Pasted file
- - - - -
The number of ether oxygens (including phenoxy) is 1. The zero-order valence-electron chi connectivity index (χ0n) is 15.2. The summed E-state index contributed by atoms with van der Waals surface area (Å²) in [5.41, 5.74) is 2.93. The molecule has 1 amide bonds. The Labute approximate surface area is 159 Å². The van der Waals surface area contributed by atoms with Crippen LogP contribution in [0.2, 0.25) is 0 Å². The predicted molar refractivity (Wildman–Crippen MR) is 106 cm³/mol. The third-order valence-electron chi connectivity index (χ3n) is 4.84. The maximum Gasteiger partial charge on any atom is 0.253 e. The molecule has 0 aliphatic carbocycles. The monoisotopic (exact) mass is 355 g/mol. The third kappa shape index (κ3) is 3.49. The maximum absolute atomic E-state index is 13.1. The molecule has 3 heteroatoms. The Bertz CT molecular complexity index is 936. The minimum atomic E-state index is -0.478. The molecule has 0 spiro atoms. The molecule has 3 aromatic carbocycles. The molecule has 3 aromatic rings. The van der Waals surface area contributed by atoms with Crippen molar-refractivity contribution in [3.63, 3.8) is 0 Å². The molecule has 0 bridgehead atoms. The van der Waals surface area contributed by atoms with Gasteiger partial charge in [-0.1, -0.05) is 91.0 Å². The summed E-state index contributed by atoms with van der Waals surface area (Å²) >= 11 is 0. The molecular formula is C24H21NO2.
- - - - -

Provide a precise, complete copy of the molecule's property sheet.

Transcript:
The number of ether oxygens (including phenoxy) is 1. The zero-order valence-electron chi connectivity index (χ0n) is 15.2. The summed E-state index contributed by atoms with van der Waals surface area (Å²) in [5.41, 5.74) is 2.93. The molecule has 1 amide bonds. The Labute approximate surface area is 159 Å². The van der Waals surface area contributed by atoms with Crippen LogP contribution in [0.2, 0.25) is 0 Å². The predicted molar refractivity (Wildman–Crippen MR) is 106 cm³/mol. The third-order valence-electron chi connectivity index (χ3n) is 4.84. The maximum Gasteiger partial charge on any atom is 0.253 e. The molecule has 0 aliphatic carbocycles. The monoisotopic (exact) mass is 355 g/mol. The third kappa shape index (κ3) is 3.49. The maximum absolute atomic E-state index is 13.1. The molecule has 3 heteroatoms. The Bertz CT molecular complexity index is 936. The minimum atomic E-state index is -0.478. The molecule has 0 spiro atoms. The molecule has 3 aromatic carbocycles. The molecule has 3 aromatic rings. The van der Waals surface area contributed by atoms with Crippen molar-refractivity contribution in [3.63, 3.8) is 0 Å². The molecule has 0 bridgehead atoms. The van der Waals surface area contributed by atoms with Gasteiger partial charge in [-0.1, -0.05) is 91.0 Å². The summed E-state index contributed by atoms with van der Waals surface area (Å²) >= 11 is 0. The molecular formula is C24H21NO2.